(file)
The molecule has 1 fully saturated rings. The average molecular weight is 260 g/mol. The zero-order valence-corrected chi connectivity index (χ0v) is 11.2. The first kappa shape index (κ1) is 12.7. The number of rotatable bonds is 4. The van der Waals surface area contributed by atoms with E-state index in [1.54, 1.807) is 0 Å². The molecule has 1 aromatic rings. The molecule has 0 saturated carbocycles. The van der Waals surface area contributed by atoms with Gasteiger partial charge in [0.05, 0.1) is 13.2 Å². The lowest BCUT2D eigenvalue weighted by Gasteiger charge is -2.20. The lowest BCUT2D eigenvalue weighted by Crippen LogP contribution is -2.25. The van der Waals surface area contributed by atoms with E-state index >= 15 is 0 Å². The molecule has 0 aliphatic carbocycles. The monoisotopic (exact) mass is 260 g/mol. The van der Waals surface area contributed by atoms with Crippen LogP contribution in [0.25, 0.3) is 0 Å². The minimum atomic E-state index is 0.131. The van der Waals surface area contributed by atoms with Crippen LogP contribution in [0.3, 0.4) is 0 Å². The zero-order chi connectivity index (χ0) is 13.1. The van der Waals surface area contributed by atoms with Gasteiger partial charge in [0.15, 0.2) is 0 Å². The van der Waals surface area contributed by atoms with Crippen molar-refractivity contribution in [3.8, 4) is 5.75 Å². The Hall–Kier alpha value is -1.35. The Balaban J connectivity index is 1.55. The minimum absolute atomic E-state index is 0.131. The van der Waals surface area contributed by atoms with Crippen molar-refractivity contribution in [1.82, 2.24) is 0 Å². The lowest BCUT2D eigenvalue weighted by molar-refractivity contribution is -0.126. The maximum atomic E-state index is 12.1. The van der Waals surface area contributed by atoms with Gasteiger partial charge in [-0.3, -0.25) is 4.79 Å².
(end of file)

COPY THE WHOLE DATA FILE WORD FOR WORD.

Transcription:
The molecule has 1 fully saturated rings. The average molecular weight is 260 g/mol. The zero-order valence-corrected chi connectivity index (χ0v) is 11.2. The first kappa shape index (κ1) is 12.7. The number of rotatable bonds is 4. The van der Waals surface area contributed by atoms with E-state index in [1.54, 1.807) is 0 Å². The molecule has 1 aromatic rings. The molecule has 0 saturated carbocycles. The van der Waals surface area contributed by atoms with Gasteiger partial charge in [0.05, 0.1) is 13.2 Å². The lowest BCUT2D eigenvalue weighted by Gasteiger charge is -2.20. The lowest BCUT2D eigenvalue weighted by Crippen LogP contribution is -2.25. The van der Waals surface area contributed by atoms with E-state index >= 15 is 0 Å². The molecule has 0 aliphatic carbocycles. The monoisotopic (exact) mass is 260 g/mol. The van der Waals surface area contributed by atoms with Crippen LogP contribution in [0.25, 0.3) is 0 Å². The minimum atomic E-state index is 0.131. The van der Waals surface area contributed by atoms with Crippen LogP contribution in [0.3, 0.4) is 0 Å². The zero-order chi connectivity index (χ0) is 13.1. The van der Waals surface area contributed by atoms with Gasteiger partial charge in [0.15, 0.2) is 0 Å². The van der Waals surface area contributed by atoms with Crippen molar-refractivity contribution in [3.8, 4) is 5.75 Å². The Hall–Kier alpha value is -1.35. The Balaban J connectivity index is 1.55. The minimum absolute atomic E-state index is 0.131. The van der Waals surface area contributed by atoms with Crippen molar-refractivity contribution in [1.82, 2.24) is 0 Å². The lowest BCUT2D eigenvalue weighted by molar-refractivity contribution is -0.126. The maximum atomic E-state index is 12.1. The van der Waals surface area contributed by atoms with Gasteiger partial charge in [-0.3, -0.25) is 4.79 Å².